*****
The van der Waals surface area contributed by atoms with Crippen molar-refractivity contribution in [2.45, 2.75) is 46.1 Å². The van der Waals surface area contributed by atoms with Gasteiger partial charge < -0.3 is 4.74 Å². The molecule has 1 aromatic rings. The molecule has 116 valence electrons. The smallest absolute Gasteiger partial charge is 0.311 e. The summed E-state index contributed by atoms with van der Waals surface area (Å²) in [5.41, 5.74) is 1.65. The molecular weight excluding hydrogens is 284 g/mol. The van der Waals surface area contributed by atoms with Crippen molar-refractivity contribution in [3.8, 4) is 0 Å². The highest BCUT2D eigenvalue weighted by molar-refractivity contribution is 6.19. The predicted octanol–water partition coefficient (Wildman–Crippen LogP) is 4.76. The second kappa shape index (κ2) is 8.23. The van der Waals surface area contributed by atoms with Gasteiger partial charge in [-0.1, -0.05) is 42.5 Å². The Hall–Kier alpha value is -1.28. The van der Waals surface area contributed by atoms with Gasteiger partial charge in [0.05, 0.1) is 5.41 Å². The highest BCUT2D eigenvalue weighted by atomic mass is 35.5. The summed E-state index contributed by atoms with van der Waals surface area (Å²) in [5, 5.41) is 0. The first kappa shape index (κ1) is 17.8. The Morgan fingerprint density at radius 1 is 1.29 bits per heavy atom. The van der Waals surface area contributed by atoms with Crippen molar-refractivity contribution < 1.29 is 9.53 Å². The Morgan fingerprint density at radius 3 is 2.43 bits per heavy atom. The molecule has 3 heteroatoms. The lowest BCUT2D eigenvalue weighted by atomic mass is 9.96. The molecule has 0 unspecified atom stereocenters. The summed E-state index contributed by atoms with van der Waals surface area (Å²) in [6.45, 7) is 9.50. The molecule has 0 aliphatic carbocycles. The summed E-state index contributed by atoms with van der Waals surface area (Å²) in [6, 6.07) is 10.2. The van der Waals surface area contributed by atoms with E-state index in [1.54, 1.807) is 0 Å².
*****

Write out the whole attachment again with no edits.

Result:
The van der Waals surface area contributed by atoms with Crippen molar-refractivity contribution in [2.45, 2.75) is 46.1 Å². The van der Waals surface area contributed by atoms with Gasteiger partial charge < -0.3 is 4.74 Å². The molecule has 1 aromatic rings. The molecule has 116 valence electrons. The smallest absolute Gasteiger partial charge is 0.311 e. The summed E-state index contributed by atoms with van der Waals surface area (Å²) in [5.41, 5.74) is 1.65. The molecular weight excluding hydrogens is 284 g/mol. The van der Waals surface area contributed by atoms with Crippen molar-refractivity contribution in [3.8, 4) is 0 Å². The highest BCUT2D eigenvalue weighted by molar-refractivity contribution is 6.19. The predicted octanol–water partition coefficient (Wildman–Crippen LogP) is 4.76. The second kappa shape index (κ2) is 8.23. The van der Waals surface area contributed by atoms with Gasteiger partial charge in [-0.1, -0.05) is 42.5 Å². The Hall–Kier alpha value is -1.28. The van der Waals surface area contributed by atoms with Gasteiger partial charge in [0.05, 0.1) is 5.41 Å². The highest BCUT2D eigenvalue weighted by atomic mass is 35.5. The summed E-state index contributed by atoms with van der Waals surface area (Å²) in [5, 5.41) is 0. The first kappa shape index (κ1) is 17.8. The Morgan fingerprint density at radius 1 is 1.29 bits per heavy atom. The van der Waals surface area contributed by atoms with Crippen molar-refractivity contribution < 1.29 is 9.53 Å². The Morgan fingerprint density at radius 3 is 2.43 bits per heavy atom. The molecule has 3 heteroatoms. The lowest BCUT2D eigenvalue weighted by atomic mass is 9.96. The molecule has 0 unspecified atom stereocenters. The summed E-state index contributed by atoms with van der Waals surface area (Å²) in [6.45, 7) is 9.50. The molecule has 0 aliphatic carbocycles. The summed E-state index contributed by atoms with van der Waals surface area (Å²) in [6, 6.07) is 10.2. The van der Waals surface area contributed by atoms with E-state index in [1.54, 1.807) is 0 Å².